The Walking Dead Coverage: What’s Up With Carol?

Last week’s shocker was Carol’s admission that she killed Karen and David. The question is had they turned before she killed them or did she kill them while they were alive? The writers left the viewers with the impression that they were alive, and the cold possibility that life with the Walking Dead may have broken Carol’s spirit.

There is no question Carol’s misery in life started long before the Walkers came along. Her late husband humiliated, bullied and physically abused her without flinching. She was timid and fearful at every turn, much like so many are in the world of the Walking Dead. Ironically, for Carol, the rise of the Walkers brought with it her emancipation. Her good for nothing husband was bit, turned into a Walker, and was put down. Carol was free and she reveled in that freedom by volunteering to bash her husband’s head in before he turned into a Walker. In that scene, she turns his skull into pulp. She weeps with rage with each strike. However, her joy was short lived. The Fates or the writers of the show would not let Carol go pain-free; they delivered it to her in the death of her daughter, Sophia.

Sophia’s death happened in Season two, which was mostly dedicated to finding her when she missing after a herd of Walkers surprised Rick and his group. They tirelessly searched for her, only to find that she was in Herschel’s barn, and had been turned into a Walker. It is one of the most heartbreaking scenes of the show. The camera follows her out of the barn and into the sunlight. Her grunts are more pathetic than frightening. Everyone is frozen as she walks up to the group. Even though she was a Walker, she still had the look of a lost and innocent child, thanks to the brilliant work of the makeup team. No one had the courage to put her to death, except for Rick. Surely, there was no way for Carol to come back from such loss. That was the impression the writers left the audience with after the end of that scene, which was also the last episode of part one of Season two.

The one thing audiences can count on from the writers of this show is to never be sure of what is to come. In part two of Season two, Carol seemingly finds a way to make peace with Sophia’s death. She refuses to go to her funeral. She explains her decision to Daryl when she says, “That’s not my little girl. It’s some other…thing. My Sophia was lost in the woods. All this time, I thought. But she didn’t go hungry. She didn’t cry herself to sleep. She didn’t try to find her way back. My Sophia died a long, long time ago.” These are brave words from a woman who has become braver in each subsequent episode and season. Carol could have easily been overshadowed by characters like Andrea and Michonne. Instead, she has taken on Walkers with guns and knives. She has saved her life and the lives of others many times. In short, she has earned her keep and has become a character audiences cheer for. Scenes in which she playfully asks Daryl if he wants to have sex and calls him “Pookie” as he blushes show the great degree to which she is enjoying her freedom from her past.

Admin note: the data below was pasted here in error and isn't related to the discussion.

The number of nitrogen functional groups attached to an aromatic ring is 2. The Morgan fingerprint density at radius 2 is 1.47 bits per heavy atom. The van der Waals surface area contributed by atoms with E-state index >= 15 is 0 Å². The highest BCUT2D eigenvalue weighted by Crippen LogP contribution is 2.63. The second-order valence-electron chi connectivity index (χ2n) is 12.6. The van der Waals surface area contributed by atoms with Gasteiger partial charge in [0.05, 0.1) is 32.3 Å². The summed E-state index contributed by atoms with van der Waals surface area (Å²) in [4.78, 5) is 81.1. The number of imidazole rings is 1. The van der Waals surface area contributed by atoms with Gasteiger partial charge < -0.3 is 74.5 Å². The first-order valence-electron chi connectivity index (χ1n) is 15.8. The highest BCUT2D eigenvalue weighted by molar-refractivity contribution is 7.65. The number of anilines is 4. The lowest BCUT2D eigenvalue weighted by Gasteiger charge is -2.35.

Sadly, last week’s episode shows that Carol was never really at peace with Sophia’s death. The show’s new writer, Scott M. Gimple, channels one of Freud’s theories on how people deal with loss or mourning in Carol’s surprising decision to take the lives of those who may not have been Walkers. According to Freud people will reenact or revisit the traumatic experience of loss in hopes of getting a chance to undo the loss or the death of a loved one. They do this out of sorrow and irrational guilt for not being able to prevent the death of a loved one. Rick clearly senses this in Carol when he confronts her about the murders. He approaches her with tremendous understanding when he tells her that he knows she has sacrificed and done so much for everybody, especially the children. He asks her if there is anything she wouldn’t do for the people here. She replies, “No.” As Carol walks away Rick asks, “Carol, did you kill Karen and David?” She responds with no apology, “Yes.” Her reaction and responses to Rick’s questions would be no different if he had asked her about what she would do to save Sophia.

Carol’s interest in protecting the children has been made apparent in several scenes. She defies Rick and decides to take it upon herself to teach the kids to knife fight. She tells one of the young girls that she is weak when the little girl hesitates to use a knife on her father who was bit and was about to become a Walker. Eventually, that same little girl takes a knife from Carol and starts to carry it as protection. The camera focuses on Carol who has a look of pride and accomplishment. In arming the children she is arming Sophia and desperately hoping for a different outcome.

Her desperation is at its highest when she takes the lives of Karen and David and sets their bodies on fire. The people in the prison are Sophia for her. She is determined to do anything for them. She grabs at any chance to undo Sophia’s death and rid herself of the irrational guilt over her death. In a previous episode Daryl yells at Carol for not taking better care of Sophia and protecting her. She lets him vent his rage and even encourages him to free himself of his guilt. It appeared that his words did not ring true with her. It is coming to light that she did agree with him after all.

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